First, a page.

By Rachel Holmes
If a yoga teacher has taught classes for any length of time, he or she will have at least one story about a student who struggles with in-class etiquette. Fortunately, most practitioners have no problem catching on to the generally unspoken rules of a studio that other students' behavior makes apparent. On the other hand, it not uncommon to come across that one student who seems oblivious to the codes of conduct others are following.
So what are these unspoken rules? The following is a list of basic guidelines that teachers wish all of their students would abide by:
Follow the instructor's lead.
Some teachers prefer their students arrive focused and ready to meditate while others enjoy chitchatting with students. If the instructor actively facilitates a social environment, participate and get to know your fellow students. If, however, the teacher has set a quieter mood, pay attention and take advantage of that pre-class time to mentally prepare.
Turn off or put away technology.
To me, this is a no-brainer, but many students struggle with the idea of detaching themselves from their smart phones. To these students, I want to stress that one of the benefits yoga offers is the opportunity to unplug and tune out the external trappings of a busy life. This is very difficult to do with a phone next to your mat, constantly drawing your attention back to the outer world, and the even the most occasional text or email notification remains very distracting to those around you.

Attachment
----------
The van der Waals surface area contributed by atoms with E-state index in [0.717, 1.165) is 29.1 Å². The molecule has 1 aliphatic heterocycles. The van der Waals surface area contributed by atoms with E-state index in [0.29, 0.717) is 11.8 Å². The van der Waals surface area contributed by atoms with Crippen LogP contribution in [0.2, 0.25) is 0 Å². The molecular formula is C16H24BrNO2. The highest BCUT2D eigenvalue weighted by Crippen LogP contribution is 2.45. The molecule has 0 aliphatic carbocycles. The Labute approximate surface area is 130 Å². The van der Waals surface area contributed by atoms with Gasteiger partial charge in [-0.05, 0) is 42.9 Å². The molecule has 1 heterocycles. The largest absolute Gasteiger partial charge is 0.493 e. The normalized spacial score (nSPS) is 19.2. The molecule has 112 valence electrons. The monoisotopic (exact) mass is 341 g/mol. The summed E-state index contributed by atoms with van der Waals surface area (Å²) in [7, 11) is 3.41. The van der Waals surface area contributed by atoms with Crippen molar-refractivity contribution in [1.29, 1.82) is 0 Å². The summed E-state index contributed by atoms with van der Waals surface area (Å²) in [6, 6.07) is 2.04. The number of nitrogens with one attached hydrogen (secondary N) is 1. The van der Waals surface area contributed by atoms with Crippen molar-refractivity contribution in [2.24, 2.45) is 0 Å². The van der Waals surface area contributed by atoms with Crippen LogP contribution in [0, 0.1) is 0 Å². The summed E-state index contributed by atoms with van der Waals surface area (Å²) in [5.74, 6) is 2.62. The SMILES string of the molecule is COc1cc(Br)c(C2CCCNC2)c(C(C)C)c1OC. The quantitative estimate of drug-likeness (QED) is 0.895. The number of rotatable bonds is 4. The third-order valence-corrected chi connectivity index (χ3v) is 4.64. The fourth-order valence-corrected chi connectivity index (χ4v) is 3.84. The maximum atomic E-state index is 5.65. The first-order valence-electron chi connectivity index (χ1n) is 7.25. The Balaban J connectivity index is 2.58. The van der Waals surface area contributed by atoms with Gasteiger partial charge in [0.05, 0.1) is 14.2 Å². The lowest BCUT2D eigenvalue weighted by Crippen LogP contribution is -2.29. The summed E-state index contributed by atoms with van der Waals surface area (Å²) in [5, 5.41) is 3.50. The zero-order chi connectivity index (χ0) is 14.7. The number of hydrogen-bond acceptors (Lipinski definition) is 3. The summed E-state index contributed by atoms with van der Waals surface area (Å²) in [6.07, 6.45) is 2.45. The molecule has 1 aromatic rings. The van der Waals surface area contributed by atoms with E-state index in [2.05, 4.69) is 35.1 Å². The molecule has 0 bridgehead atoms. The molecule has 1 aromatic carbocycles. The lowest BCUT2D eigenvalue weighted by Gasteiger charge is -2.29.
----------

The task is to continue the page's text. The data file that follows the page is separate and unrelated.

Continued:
Be considerate of others.
Practitioners should think of others with regard to personal hygiene. One easy guideline is to avoid putting off strong smells. A student who follows this recommendation will be sure to wear a mild deodorant, even if that is not a normal part of the morning routine. He or she will also avoid wearing heavy cologne or strongly scented body lotions and will similarly be sure to brush teeth or use mouthwash if halitosis or the lunch menu might make bad breath a problem.
Avoid leaving before class is over.
I understand that some students simply do not value shavasana or have to leave a class early, and that is just fine. However, it distracts those that do value this time of relaxation and meditation when students get up to leave as the class transitions to relaxation and meditation.
My question is: Why bother to come to class if all you want is asana practice. My feeling is go to a Pilates class and do the physical exercises. Meditation, relaxation and pranayama are part of Yogic methodology and if you don’t like it - go to Pilates. Yoga instructors, like me, feel disrespected by students who do not stay for the whole class. If you must leave for some reason, make arrangements in advance with the instructor and prepare your things so as to make the least noise as you depart.
Most yoga schools have a place to put shoes close to the entrance, and most yoga instructors prefer their students practice shoeless. Similarly, students should wear comfortable, breathable clothes, keeping in mind that some poses require movement or other forms of twists. Students should avoid clothing that may be too revealing during poses like these.